Counseling Beats School Suspension at Curbing Pot Use: Study
Counseling Beats School Suspension at Curbing Pot Use: Study WEDNESDAY, March 25, 2015 (HealthDay News) -- Students at schools that impose suspensions for marijuana use are more likely to smoke pot than those at schools without a suspension policy, a new study finds. Researchers also found that counseling was much more effective in reducing marijuana use than suspensions. "To reduce marijuana use among all students, we need to ensure that schools are using drug policies that respond to policy violations...
Chef's Input Helps Make School Meals Healthier, Study Finds
Chef's Input Helps Make School Meals Healthier, Study Finds MONDAY, March 23, 2015 (HealthDay News) -- Getting a professional chef's input improves the fruit and vegetable selection in school cafeterias, leading students to eat more of those healthy foods, a new study finds. "The results highlight the importance of focusing on the palatability of school meals," said the study's lead author, Juliana Cohen, a research fellow in the nutrition department at Harvard School of Public Health. "Partnerships wit...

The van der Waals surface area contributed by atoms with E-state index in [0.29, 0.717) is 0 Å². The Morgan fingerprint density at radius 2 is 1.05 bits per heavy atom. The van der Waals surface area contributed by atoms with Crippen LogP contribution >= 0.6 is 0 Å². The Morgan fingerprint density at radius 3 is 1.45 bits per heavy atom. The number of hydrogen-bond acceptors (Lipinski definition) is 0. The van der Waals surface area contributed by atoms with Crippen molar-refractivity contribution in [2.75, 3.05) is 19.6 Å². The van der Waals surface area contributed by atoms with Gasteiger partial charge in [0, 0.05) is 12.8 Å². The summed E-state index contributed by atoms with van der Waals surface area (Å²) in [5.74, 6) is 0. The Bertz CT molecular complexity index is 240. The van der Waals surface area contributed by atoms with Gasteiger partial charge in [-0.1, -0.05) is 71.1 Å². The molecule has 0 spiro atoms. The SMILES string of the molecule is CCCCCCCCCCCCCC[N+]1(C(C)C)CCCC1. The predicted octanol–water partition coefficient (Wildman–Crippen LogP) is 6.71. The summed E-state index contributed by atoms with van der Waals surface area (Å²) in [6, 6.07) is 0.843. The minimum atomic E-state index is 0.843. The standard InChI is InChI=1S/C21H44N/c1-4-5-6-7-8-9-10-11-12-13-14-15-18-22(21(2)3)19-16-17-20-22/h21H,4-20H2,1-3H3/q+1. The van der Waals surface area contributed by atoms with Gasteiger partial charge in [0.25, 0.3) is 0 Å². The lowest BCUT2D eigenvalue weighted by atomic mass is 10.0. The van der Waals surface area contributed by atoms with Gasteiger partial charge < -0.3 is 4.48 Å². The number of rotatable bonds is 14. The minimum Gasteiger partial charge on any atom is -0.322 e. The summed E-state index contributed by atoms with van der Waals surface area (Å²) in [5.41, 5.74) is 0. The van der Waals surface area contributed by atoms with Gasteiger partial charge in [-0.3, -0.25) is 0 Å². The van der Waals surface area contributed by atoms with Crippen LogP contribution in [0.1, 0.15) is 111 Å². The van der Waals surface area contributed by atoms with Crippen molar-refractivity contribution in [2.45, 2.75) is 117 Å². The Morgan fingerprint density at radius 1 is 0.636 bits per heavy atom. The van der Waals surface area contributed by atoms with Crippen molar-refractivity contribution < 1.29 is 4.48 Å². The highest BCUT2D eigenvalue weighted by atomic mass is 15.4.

Colorado's Legal Pot Is Potent, and a Little Dirty
Colorado's Legal Pot Is Potent, and a Little Dirty MONDAY, March 23, 2015 (HealthDay News) -- New lab tests on Colorado's legal marijuana suggest that the state's weed supply is more potent than ever, and also a little dirty. For over a year, Coloradans age 21 and up have been able to buy recreational marijuana from state-regulated dispensaries. As part of the experiment, several labs have been certified to monitor samples from the state's burgeoning pot industry. One of those labs is scheduled to repor...
Could In-Car Breathalyzers Slash Rate of Booze-Linked Crashes?